Depression is a very real affliction that requires treatment, and is not something that should be addressed without the assistance of a doctor. You can also try the The Depression Workbook for Teens for insights and more information on mental wellness.

If your teen continues to struggle with depression, don’t hesitate to reach out to local help such as a counselor (therapist). If they refuse to get help or you find it isn’t benefiting them (your teen refuses to engage in the session), contact us to determine if residential therapy would be an option. Exhausting your local resources is always your first path.

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Dead Serious: Breaking The Cycle of Teen Suicide

Posted by Sue Scheff on May 24, 2019  /   Posted in Featured Book, Teen Depression, Teen Help, Troubled Teens

Teen Suicide Rates Are Rising

Help Your Teens BigstockSadTeenBoy-300x201 Dead Serious: Breaking The Cycle of Teen Suicide A new study published in the Journal of Pediatrics shows over the last 20 years, 1.6 million kids ages 10 to 24 called poison control centers after attempting suicide; using prescription pills, street drugs and other household poisons.

By Jane Mersky Leder

My brother took his own life on his thirtieth birthday. My life has never been the same.

Thirty plus years after publishing the first edition of Dead Serious, this second completely revised and updated edition covers new ground: bullying, social media, LGBTQ teens, suicide prevention programs, and more.

Help Your Teens BookDeadSerious-200x300 Dead Serious: Breaking The Cycle of Teen Suicide Scores of teens share their stories that are often filled with hurt, disappointment, shame–yet often hope. Written for teens, adults and educators, Dead Serious: Breaking the Cycle of Teen Suicide explores the current cultural and social landscape and how the pressure-filled lives of teens today can lead to anxiety, depression–suicide.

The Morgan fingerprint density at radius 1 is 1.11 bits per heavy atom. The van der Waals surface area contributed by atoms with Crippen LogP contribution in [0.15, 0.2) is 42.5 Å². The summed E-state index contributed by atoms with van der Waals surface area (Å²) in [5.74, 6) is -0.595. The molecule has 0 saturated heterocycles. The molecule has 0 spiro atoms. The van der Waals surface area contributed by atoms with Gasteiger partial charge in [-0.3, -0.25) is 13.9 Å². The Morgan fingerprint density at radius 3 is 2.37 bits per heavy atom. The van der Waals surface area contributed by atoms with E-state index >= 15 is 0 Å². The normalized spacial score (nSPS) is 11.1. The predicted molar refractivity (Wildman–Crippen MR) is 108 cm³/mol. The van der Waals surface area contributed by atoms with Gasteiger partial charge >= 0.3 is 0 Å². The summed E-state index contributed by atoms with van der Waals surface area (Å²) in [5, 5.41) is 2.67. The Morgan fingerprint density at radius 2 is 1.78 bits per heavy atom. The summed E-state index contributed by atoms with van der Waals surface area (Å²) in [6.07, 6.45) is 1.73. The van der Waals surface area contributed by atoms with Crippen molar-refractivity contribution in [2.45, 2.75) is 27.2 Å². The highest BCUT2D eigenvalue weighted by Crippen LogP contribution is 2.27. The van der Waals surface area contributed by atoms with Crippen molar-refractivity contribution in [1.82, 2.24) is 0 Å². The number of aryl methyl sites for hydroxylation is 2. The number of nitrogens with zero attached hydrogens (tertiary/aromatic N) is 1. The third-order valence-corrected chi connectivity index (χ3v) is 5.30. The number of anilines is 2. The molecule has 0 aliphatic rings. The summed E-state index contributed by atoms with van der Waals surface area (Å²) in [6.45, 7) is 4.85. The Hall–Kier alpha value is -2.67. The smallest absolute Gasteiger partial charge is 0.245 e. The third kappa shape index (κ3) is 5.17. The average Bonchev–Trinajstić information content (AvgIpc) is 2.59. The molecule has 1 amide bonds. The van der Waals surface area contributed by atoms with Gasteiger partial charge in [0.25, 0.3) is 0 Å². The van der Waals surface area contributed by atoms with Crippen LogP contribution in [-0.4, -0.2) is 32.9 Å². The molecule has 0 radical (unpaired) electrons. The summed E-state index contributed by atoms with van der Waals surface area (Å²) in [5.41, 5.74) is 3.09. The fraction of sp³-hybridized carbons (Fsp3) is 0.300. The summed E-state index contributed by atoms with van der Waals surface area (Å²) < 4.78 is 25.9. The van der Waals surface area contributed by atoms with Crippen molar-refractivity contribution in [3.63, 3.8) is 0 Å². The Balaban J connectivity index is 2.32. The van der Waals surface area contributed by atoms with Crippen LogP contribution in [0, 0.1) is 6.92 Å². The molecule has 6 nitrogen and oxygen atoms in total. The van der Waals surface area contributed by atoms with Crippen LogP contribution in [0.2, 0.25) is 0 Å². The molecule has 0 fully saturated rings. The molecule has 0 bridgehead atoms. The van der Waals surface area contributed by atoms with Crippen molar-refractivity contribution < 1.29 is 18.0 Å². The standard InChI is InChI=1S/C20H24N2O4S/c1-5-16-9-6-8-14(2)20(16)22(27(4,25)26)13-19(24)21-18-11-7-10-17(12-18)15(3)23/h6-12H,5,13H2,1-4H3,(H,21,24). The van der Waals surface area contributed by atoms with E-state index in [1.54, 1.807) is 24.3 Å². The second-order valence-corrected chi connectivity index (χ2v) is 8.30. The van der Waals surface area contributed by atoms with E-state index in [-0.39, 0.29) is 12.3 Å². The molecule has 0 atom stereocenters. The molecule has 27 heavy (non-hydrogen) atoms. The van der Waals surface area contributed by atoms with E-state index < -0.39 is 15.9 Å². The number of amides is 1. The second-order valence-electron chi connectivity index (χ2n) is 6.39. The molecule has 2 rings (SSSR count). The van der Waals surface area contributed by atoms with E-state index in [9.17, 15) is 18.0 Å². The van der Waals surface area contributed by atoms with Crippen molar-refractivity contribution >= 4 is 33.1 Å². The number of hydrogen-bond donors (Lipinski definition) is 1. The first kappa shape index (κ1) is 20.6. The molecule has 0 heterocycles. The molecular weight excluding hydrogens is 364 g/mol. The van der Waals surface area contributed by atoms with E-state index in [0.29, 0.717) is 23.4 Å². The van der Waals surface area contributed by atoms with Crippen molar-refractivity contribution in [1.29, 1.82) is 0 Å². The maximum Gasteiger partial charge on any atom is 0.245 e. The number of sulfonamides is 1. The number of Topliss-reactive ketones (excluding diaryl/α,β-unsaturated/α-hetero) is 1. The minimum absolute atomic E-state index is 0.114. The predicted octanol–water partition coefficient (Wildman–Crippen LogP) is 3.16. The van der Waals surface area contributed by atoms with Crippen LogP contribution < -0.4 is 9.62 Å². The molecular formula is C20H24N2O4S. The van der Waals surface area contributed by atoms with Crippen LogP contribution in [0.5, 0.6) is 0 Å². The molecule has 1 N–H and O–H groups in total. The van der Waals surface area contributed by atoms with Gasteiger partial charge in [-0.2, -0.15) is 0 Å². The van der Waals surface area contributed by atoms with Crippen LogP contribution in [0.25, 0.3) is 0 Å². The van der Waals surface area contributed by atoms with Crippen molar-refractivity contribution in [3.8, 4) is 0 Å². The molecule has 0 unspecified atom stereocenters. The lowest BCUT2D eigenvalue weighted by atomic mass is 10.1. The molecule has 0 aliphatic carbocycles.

Leder’s own journey of discovery after her brother’s suicide informs her goal of helping to prevent teen suicide by empowering teens who are suffering and teens who can serve as peer leaders and connectors to trusted adults.

The skyrocketing number of teens who take their own lives makes Dead Serious: Breaking the Cycle of Teen Suicide more relevant and important than ever. “Talking about suicide does not make matters worse. What makes matters worse is not talking.”

Order Dead Serious on Amazon today.

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Are you concerned about your teen? Have they been struggling with depression? Becoming withdrawn? Have you exhausted your local resources — local therapy isn’t working? Contact us if you want to learn more about residential therapy.

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Mental Health Awareness Month: Teen Suicide Prevention, What Parents Need to Know

Posted by Sue Scheff on May 01, 2019  /   Posted in Featured Article, Parenting Teens, Teen Help, Teen Suicide Prevention, Troubled Teens

Teen Suicide: Know the Warning Signs

Help Your Teens bigstock-Mother-And-Teenage-Daughter-Ta-196835089-300x200 Mental Health Awareness Month: Teen Suicide Prevention, What Parents Need to Know By Mary Helen Berg, Your Teen Magazine

When Clark Flatt’s 16-year-old son killed himself with a .38 caliber pistol nearly two decades ago, no one in his community, school, or church was talking about suicide.

“We talked about drugs; we talked about bullying. No one ever mentioned teen suicide as a threat to my son,“ recalls Flatt, who today is president of the non-profit Jason Foundation, a suicide education and prevention organization. “If I had gone through and learned about the warning signs, I might not have thought ‘suicide,’ but I would have said, ‘I need to get some professional help for him.’”

Parents often think suicide can’t happen in their family and avoid talking about it. But teen suicide is now the second leading cause of death for adolescents, according to the Centers for Disease Control. Only accidents, including car crashes and overdoses, kill more people ages 10 to 24.

“Suicide doesn’t just happen to other people,” Flatt says. “It happens to the football captain, the head of the chess team, and the student body government leader.”

Preventing Teen Suicide

Talk about Suicide

It’s important to be direct when talking about teen suicide. If you have concerns, ask your teen outright if she ever thinks about hurting herself. Don’t worry that you’re “putting ideas in their heads,” advises Dr. David Miller, president of the Association of American Suicidology.

“If an adolescent is already suicidal, talking about it, your words, are not going to make them more suicidal than they already are,” Miller says. “If they are not currently suicidal, then talking about it won’t magically make them so.”

Risk Factors for Suicide

Although we sometimes think of teens as impulsive risk-takers, this trait doesn’t necessarily contribute to more teen suicide attempts, according to Miller.

“In the research I’ve seen, people who are suicidal have often thought about this a great deal,” he notes.

Risk factors for suicide include a family history of suicide and mental health disorders, substance abuse, illness, feelings of isolation, and easy access to guns, medications, or other lethal means, according to the CDC.